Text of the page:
What is the Ohio “Heartbeat Bill,” and How Did it Come to Be?

It appears that the Ohio legislature’s 8-year wish will finally come true. The controversial “heartbeat bill” is poised to go into full effect in Ohio after both chambers of the Ohio legislature passed the resolution for the third time since it was first taken to the Ohio General Assembly floor. First introduced in Ohio in 2011, the bill was twice vetoed by former Ohio governor John Kasich, and failed to garner enough votes to override the veto both times. Now, with first-term governor Mike DeWine at the helm, the bill is sure to survive.

Passed as Ohio House Bill 68 and Senate Bill 23, the “heartbeat bill” makes abortion illegal once a fetal heartbeat is detected, which could be as early as 5-6 weeks after pregnancy. The bill only permits abortion after a heartbeat is detected if a woman is experiencing a medical emergency. The bill does not provide an exception for rape or incest.

The controversial legislation was authored by Janet Porter, a pro-life activist who lobbied for the passage of the country’s first partial-birth abortion ban, and secured passage of the Woman’s Right to Know Law. Porter says she and others “literally crafted [the] legislation to be the arrow in the heart of Roe v. Wade. It is made to come before the United States Supreme Court.” Anticipating the retirement (or worse) of the Court’s aging, liberal justices, Porter is hopeful that challenges to the bill will arrive at the Supreme Court when there are additional conservative justices that will uphold the bill once it is Ohio law and, perhaps, overturn Roe v. Wade.

Norma_McCorvey_(Jane_Roe),_1989
Norma McCorvey (Jane Row) Pictured on the left

Decided in 1973, Roe v. Wade is the leading Supreme Court case regarding abortion. Under Roe, abortion is legally permissible until the end of a woman’s first trimester. At the end of the first trimester, states are permitted to regulate the abortion procedure “to the extent that the regulation reasonably relates to the preservation and protection of maternal health.” Additionally, states have an “important and legitimate interest in potential life,” at the point of viability, which occurs at the end of second trimester. At that point, states can restrict abortion unless it is “necessary to preserve the life or health of the mother.” In coming to its conclusion, the Court considered American history, including the prevailing religious beliefs at the time that condemned abortion. The Court also analyzed the country’s original abortion statutes, created in the mid- to late-19th century, which aimed to protect the health and lives of pregnant women due to the dangerousness of operating procedures at the time.

Pro-choice_demonstration_about_Whole_Woman's_Health_v._Hellerstedt_in_front_of_SCOTUS_25
Pro-choice demonstration in front of the U.S. Supreme Court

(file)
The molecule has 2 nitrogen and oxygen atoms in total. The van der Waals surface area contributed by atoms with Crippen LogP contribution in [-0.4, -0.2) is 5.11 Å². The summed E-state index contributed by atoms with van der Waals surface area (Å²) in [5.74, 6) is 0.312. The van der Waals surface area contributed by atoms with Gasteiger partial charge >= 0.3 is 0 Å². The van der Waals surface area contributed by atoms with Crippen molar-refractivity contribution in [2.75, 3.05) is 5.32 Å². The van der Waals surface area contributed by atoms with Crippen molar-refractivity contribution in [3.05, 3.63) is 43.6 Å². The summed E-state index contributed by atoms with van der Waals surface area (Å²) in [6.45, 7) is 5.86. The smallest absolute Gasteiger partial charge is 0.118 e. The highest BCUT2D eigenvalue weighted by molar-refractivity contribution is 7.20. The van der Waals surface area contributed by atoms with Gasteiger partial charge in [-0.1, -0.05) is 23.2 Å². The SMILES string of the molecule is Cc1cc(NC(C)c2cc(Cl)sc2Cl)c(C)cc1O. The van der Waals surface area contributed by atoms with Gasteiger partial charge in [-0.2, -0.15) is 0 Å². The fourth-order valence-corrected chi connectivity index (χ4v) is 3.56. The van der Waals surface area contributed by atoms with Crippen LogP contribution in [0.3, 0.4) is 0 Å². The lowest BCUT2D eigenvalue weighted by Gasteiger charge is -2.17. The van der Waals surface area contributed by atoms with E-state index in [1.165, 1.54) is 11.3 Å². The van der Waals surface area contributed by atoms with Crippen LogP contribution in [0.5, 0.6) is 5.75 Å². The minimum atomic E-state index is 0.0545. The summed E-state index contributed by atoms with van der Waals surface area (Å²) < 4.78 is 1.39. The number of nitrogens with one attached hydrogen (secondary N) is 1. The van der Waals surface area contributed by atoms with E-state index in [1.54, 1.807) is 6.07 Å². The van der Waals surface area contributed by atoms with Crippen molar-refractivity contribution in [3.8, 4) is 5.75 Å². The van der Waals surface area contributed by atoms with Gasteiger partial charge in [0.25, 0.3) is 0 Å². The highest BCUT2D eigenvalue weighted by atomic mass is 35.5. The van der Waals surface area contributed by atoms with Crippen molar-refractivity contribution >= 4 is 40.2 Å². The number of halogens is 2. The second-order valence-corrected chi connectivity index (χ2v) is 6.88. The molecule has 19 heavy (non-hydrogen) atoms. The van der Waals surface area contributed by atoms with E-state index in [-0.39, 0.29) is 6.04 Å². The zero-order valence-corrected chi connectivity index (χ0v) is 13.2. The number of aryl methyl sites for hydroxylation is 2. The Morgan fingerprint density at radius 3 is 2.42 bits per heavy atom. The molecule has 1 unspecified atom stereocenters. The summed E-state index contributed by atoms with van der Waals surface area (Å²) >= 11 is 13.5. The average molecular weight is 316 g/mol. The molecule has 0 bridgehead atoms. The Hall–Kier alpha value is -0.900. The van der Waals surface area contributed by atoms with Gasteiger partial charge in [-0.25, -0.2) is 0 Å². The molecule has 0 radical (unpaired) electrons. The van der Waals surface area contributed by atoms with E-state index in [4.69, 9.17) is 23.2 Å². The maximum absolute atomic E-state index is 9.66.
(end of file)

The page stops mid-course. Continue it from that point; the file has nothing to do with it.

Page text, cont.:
With the advent of technology and improvement in medical procedures, many of the health concerns prevalent in the 19th century no longer exist today. Instead, states like Ohio are drafting legislation aiming to “demonstrate that [anti-abortion] laws can withstand legal scrutiny and protect the lives of the unborn.” Not only does this kind of legislation infringe upon the autonomy of women, but it comes with severe consequences to the individuals involved. Violation of Ohio’s “heartbeat bill” is a fifth-degree felony, which is punishable by a $2,500 fine and up to a year in jail. Doctors found to be in violation of the bill risk revocation or suspension of their licenses as well as refusal to reinstate their licenses. Such penalties make it easy to understand why Ohio’s “heartbeat bill” will be the country’s most restrictive anti-abortion law once it is signed into law.

Ohio is not alone in its efforts to make the “heartbeat bill” active state law. The Houses or Senates of numerous other states – including Mississippi, Missouri, Georgia, Tennessee, and Kentucky – have all passed a “heartbeat bill.” Iowa’s “heartbeat bill” was actually signed into law by its governor in 2018. However, the law was ruled unconstitutional by the Iowa Supreme Court in January 2019. Coincidentally, the ruling was issued on the 46th anniversary of the Roe v. Wade decision. Further adding to the irony was New York governor Andrew Cuomo’s signing into law a bill that bound New York state to the Roe v. Wade protections and de-criminalized women’s access to abortions while protecting doctors who perform them. Sitting next to Governor Cuomo when he signed the bill into law was Sarah Weddington – the attorney who argued Roe v. Wade before the Supreme Court. The New York law is the strongest pro-choice legislation in the country today. Other states, such as California, Washington, and Oregon, also have enacted state law protecting abortion rights. Closer to the center of the spectrum of most restrictive and least restrictive abortion laws are the 1/3 of U.S. states who have “20-week abortion bans.”

For now, it seems that Ohio will lead the pack of states with the most restrictive abortion laws in the country. It is almost a certainty, as Governor DeWine has all but signed the “heartbeat bill” into law. When asked earlier this year if he would sign the bill into law once both chambers of the General Assembly passed the bill, the governor had this to say: “Yes, absolutely. [M]y wife . . . and I stopped by a Right to Life meeting yesterday in the Statehouse, and absolutely.”

Author: johnniefitz

Johnnie Fitzpatrick is a second-year student at the University of Cincinnati College of Law. He is a member of UC Law's Black Law Students Association, Trial Advocacy Team, and Moot Court Board. His interests include national politics, improving American race relations, and the economic empowerment and educational advancement of the African American community.

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